Soon, Toyota brought to the US the famous but rare 2000GT, which resembled a British sports car with a massive hood and nearly no cabin or trunk. The car had set 16 world speed and endurance records by 1966, with a dual overhead cam six-cylinder engine (150 hp, 121 cid) and five-speed manual transmission. A specially made convertible version was featured in You only live twice. The 2000 GT had surprisingly slow 0-60 times of over 10 seconds, but cornering apparently made up for it, and the quarter-mile went by in a decent enough 15.9 seconds (about the same as a 1995 Neon). Not quite a muscle car, but it probably handled better than the best Detroit had to offer. Toyota also had a variety of trucks for sale in the late 1960s, as detailed in our various truck pages (see the top-of-page menu).
The Corolla, to be America’s favorite small car, was first imported in 1969, two years after its first Japanese production, followed by small pickups that earned a strong reputation for reliability and durability.
Lexus luxury cars join the Toyota stable
While Toyota built good near-luxury cars, sales of the Cressida and Crown were not especially strong, especially given the brisk trade in Corollas and Camrys. In the 1980s, when Toyota seriously looked at its lagging luxury sales, Lincoln and Cadillac had both fallen from grace; Lincoln was relegated to the limousine and car-service trade, and Cadillac had destroyed its reputation with the 4-6-8 engine and the barely-disguised Cavalier clone, the Cimarron. Chrysler had moved downmarket with the popular but still premium Cordoba; but Lee Iaccoca was already erasing any prestige the brand had by making Chrysler versions of entry-level Plymouths, with just a grille change and minor interior details. Mercedes' quality was not at a high point, Audi was suffering from the "unintended acceleration" debacle, and, in short, the competition was in tatters all around. It was high time for Toyota to create both a luxury car and a luxury brand to sell it with — the luxury brand mainly because Americans had become accustomed to brands with relatively narrow ranges (GM had no less than five brands to reach different markets; Ford and Chrysler both had three.)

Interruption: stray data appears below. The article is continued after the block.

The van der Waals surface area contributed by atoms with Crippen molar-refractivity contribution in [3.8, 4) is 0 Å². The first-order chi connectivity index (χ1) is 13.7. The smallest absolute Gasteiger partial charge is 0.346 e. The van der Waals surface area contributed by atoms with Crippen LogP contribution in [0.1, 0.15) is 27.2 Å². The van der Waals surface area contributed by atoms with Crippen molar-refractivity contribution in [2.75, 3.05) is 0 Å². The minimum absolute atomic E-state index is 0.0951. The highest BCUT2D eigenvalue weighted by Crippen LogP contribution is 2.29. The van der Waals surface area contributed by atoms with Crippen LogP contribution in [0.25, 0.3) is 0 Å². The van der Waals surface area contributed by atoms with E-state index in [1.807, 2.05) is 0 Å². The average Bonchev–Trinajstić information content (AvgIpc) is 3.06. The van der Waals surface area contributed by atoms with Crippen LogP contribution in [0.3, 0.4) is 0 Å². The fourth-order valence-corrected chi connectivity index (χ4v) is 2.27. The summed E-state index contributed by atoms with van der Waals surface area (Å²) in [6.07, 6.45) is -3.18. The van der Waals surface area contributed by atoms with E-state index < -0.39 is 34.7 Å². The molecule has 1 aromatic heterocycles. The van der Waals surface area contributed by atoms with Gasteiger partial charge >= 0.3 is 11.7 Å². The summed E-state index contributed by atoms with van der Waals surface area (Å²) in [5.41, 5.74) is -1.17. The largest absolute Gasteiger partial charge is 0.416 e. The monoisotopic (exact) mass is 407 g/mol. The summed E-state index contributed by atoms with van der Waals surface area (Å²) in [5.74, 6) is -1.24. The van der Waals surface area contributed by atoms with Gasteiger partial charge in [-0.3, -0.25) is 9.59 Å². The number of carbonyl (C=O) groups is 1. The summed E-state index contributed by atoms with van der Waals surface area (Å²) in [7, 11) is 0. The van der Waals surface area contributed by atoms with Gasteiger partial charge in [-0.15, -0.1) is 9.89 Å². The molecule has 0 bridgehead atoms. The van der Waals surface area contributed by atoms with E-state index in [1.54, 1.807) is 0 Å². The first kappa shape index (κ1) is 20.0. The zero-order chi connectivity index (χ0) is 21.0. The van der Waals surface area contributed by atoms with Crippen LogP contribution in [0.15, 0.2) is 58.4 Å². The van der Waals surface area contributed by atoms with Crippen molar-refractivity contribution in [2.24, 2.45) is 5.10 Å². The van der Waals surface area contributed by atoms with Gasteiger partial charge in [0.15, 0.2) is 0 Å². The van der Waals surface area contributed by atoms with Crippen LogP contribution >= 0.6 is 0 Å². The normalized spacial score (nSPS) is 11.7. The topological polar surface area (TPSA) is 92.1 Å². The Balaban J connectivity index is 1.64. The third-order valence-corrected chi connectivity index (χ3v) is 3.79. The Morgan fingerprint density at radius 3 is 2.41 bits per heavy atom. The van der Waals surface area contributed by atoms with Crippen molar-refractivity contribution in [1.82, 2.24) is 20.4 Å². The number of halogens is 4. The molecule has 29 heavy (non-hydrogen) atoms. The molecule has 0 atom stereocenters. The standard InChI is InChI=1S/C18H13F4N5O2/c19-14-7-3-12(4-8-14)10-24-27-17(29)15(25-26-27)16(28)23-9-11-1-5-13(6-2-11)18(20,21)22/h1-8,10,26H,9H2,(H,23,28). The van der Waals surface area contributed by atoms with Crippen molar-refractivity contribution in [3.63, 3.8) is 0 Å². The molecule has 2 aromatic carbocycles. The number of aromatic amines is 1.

In the early 1980s, the F1 Project and assigned to an engineering team of 1,400 engineers, 2,300 technicians, 60 designers, and 220 support people under the leadership of Shoiji Jimbo and Ichiro Suzuki. Market research for the Lexus name in the United States started in 1985, with Shoiji Jimbo attending focus groups and interviewing dealers. The first running prototype appeared in July 1985, with an astounding 450 running prototypes built as Lexus spared no expense to beat Mercedes and other luxury marques - which it did, decisively. In 1986, tests were conducted on public roads in the US and Germany. Finally, in 1987, the final design was approved after eight presentations to management.
The LS400, the first Lexus, finally appeared in 1989. It was an immediate hit thanks to its high levels of luxury and reliability, at a lower cost than Mercedes' far less reliable and luxurious models; the low ebb of the competition also helped Lexus to make a splash. Lexus would remain the leader in passenger car comfort and reliability through to the 21st century, though sales of other models - particularly the IS - lagged.
Toyota instituted a three year, 36,000 mile bumper to bumper warranty starting in 1988.
Scion was begin in the early 2000s, starting with three cars based off the platform of the old Echo (but brought up to date and refined), with two engines - a small one for the xA and xB, and a 2.4 with an added 50 or so horsepower for the sporty tC. Scion sales were immediately strong in the early-introduction states, leading to a nationwide (United States) launch that, with very little advertising, was still remarkably successful. Like most cars aimed at younger people, the Scions did not attract the younger buyers Toyota was hoping for, at least not in as large numbers as they wanted; but it still brought in a more youthful mix than Toyota or Lexus. Analysts suggested that Scion was brought in mainly because Toyota buyers were growing older, on average, with new Toyotas meant to attract younger audiences (MR2, Celica, Matrix) largely failing to achieve the goal of transforming Toyota's image as a vendor of dull but reliable and comfortable Camrys and Corollas.